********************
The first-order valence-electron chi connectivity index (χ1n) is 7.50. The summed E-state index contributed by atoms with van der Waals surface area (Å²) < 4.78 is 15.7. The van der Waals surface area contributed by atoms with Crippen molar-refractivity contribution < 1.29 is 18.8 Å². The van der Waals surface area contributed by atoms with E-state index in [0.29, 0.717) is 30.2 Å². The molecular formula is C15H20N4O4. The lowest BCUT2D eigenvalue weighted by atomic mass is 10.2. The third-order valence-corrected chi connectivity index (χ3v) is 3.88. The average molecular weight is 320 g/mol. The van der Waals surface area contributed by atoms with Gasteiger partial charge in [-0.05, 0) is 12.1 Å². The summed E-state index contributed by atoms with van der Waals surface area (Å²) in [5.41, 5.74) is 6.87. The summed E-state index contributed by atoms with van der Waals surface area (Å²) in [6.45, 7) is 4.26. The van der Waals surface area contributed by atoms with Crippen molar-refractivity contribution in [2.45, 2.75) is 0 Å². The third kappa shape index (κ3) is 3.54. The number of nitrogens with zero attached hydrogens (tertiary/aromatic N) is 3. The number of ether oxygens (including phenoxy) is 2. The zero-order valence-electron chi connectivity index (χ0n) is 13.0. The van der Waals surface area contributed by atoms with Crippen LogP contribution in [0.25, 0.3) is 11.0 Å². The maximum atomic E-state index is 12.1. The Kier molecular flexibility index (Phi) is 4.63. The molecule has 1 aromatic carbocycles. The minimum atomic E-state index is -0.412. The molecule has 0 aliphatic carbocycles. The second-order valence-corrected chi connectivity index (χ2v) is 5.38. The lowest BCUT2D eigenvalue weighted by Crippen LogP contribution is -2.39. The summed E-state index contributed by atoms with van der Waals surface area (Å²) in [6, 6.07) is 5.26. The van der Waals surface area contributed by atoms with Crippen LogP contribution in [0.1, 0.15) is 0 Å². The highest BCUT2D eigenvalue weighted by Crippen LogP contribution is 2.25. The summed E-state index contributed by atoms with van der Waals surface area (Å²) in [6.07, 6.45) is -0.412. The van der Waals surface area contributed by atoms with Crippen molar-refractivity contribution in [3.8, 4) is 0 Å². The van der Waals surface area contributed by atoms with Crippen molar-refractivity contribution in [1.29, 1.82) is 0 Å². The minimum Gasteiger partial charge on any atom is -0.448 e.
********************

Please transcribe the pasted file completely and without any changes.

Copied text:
The first-order valence-electron chi connectivity index (χ1n) is 7.50. The summed E-state index contributed by atoms with van der Waals surface area (Å²) < 4.78 is 15.7. The van der Waals surface area contributed by atoms with Crippen molar-refractivity contribution < 1.29 is 18.8 Å². The van der Waals surface area contributed by atoms with E-state index in [0.29, 0.717) is 30.2 Å². The molecular formula is C15H20N4O4. The lowest BCUT2D eigenvalue weighted by atomic mass is 10.2. The third-order valence-corrected chi connectivity index (χ3v) is 3.88. The average molecular weight is 320 g/mol. The van der Waals surface area contributed by atoms with Gasteiger partial charge in [-0.05, 0) is 12.1 Å². The summed E-state index contributed by atoms with van der Waals surface area (Å²) in [5.41, 5.74) is 6.87. The summed E-state index contributed by atoms with van der Waals surface area (Å²) in [6.45, 7) is 4.26. The van der Waals surface area contributed by atoms with Crippen molar-refractivity contribution in [2.45, 2.75) is 0 Å². The third kappa shape index (κ3) is 3.54. The number of nitrogens with zero attached hydrogens (tertiary/aromatic N) is 3. The number of ether oxygens (including phenoxy) is 2. The zero-order valence-electron chi connectivity index (χ0n) is 13.0. The van der Waals surface area contributed by atoms with Crippen LogP contribution in [0.25, 0.3) is 11.0 Å². The maximum atomic E-state index is 12.1. The Kier molecular flexibility index (Phi) is 4.63. The molecule has 1 aromatic carbocycles. The minimum atomic E-state index is -0.412. The molecule has 0 aliphatic carbocycles. The second-order valence-corrected chi connectivity index (χ2v) is 5.38. The lowest BCUT2D eigenvalue weighted by Crippen LogP contribution is -2.39. The summed E-state index contributed by atoms with van der Waals surface area (Å²) in [6, 6.07) is 5.26. The van der Waals surface area contributed by atoms with Crippen LogP contribution in [0.1, 0.15) is 0 Å². The highest BCUT2D eigenvalue weighted by Crippen LogP contribution is 2.25. The summed E-state index contributed by atoms with van der Waals surface area (Å²) in [6.07, 6.45) is -0.412. The van der Waals surface area contributed by atoms with Crippen molar-refractivity contribution in [3.8, 4) is 0 Å². The van der Waals surface area contributed by atoms with Crippen molar-refractivity contribution in [1.29, 1.82) is 0 Å². The minimum Gasteiger partial charge on any atom is -0.448 e.